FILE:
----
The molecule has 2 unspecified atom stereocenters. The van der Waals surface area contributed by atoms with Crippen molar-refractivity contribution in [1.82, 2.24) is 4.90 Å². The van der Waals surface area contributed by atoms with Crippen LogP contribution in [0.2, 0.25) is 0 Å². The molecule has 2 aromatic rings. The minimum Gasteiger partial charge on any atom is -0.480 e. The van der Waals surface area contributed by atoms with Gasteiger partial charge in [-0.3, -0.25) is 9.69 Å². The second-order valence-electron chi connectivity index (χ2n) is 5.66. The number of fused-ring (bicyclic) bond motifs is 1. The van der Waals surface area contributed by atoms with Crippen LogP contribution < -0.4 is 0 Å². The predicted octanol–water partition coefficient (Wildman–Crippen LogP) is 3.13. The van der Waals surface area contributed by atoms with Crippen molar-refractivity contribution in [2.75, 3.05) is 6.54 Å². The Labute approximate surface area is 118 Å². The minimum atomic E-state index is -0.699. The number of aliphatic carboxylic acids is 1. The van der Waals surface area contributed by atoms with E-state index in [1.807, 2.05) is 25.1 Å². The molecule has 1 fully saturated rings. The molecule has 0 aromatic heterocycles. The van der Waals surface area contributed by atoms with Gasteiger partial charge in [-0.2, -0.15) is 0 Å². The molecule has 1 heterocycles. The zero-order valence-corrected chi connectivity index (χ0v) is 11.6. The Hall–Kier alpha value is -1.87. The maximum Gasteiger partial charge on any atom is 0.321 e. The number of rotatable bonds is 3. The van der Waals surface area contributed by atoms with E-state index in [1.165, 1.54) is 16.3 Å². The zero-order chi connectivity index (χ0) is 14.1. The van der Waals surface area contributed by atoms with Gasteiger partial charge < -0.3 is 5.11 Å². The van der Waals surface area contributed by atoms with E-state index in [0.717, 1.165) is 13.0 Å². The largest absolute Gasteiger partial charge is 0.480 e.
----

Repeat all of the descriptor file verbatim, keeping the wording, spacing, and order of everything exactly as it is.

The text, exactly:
The molecule has 2 unspecified atom stereocenters. The van der Waals surface area contributed by atoms with Crippen molar-refractivity contribution in [1.82, 2.24) is 4.90 Å². The van der Waals surface area contributed by atoms with Crippen LogP contribution in [0.2, 0.25) is 0 Å². The molecule has 2 aromatic rings. The minimum Gasteiger partial charge on any atom is -0.480 e. The van der Waals surface area contributed by atoms with Gasteiger partial charge in [-0.3, -0.25) is 9.69 Å². The second-order valence-electron chi connectivity index (χ2n) is 5.66. The number of fused-ring (bicyclic) bond motifs is 1. The van der Waals surface area contributed by atoms with Crippen LogP contribution < -0.4 is 0 Å². The predicted octanol–water partition coefficient (Wildman–Crippen LogP) is 3.13. The van der Waals surface area contributed by atoms with Crippen molar-refractivity contribution in [2.75, 3.05) is 6.54 Å². The Labute approximate surface area is 118 Å². The minimum atomic E-state index is -0.699. The number of aliphatic carboxylic acids is 1. The van der Waals surface area contributed by atoms with E-state index in [1.807, 2.05) is 25.1 Å². The molecule has 1 fully saturated rings. The molecule has 0 aromatic heterocycles. The van der Waals surface area contributed by atoms with Gasteiger partial charge in [-0.2, -0.15) is 0 Å². The molecule has 1 heterocycles. The zero-order valence-corrected chi connectivity index (χ0v) is 11.6. The Hall–Kier alpha value is -1.87. The maximum Gasteiger partial charge on any atom is 0.321 e. The number of rotatable bonds is 3. The van der Waals surface area contributed by atoms with E-state index in [1.165, 1.54) is 16.3 Å². The zero-order chi connectivity index (χ0) is 14.1. The van der Waals surface area contributed by atoms with Gasteiger partial charge < -0.3 is 5.11 Å². The van der Waals surface area contributed by atoms with E-state index in [0.717, 1.165) is 13.0 Å². The largest absolute Gasteiger partial charge is 0.480 e.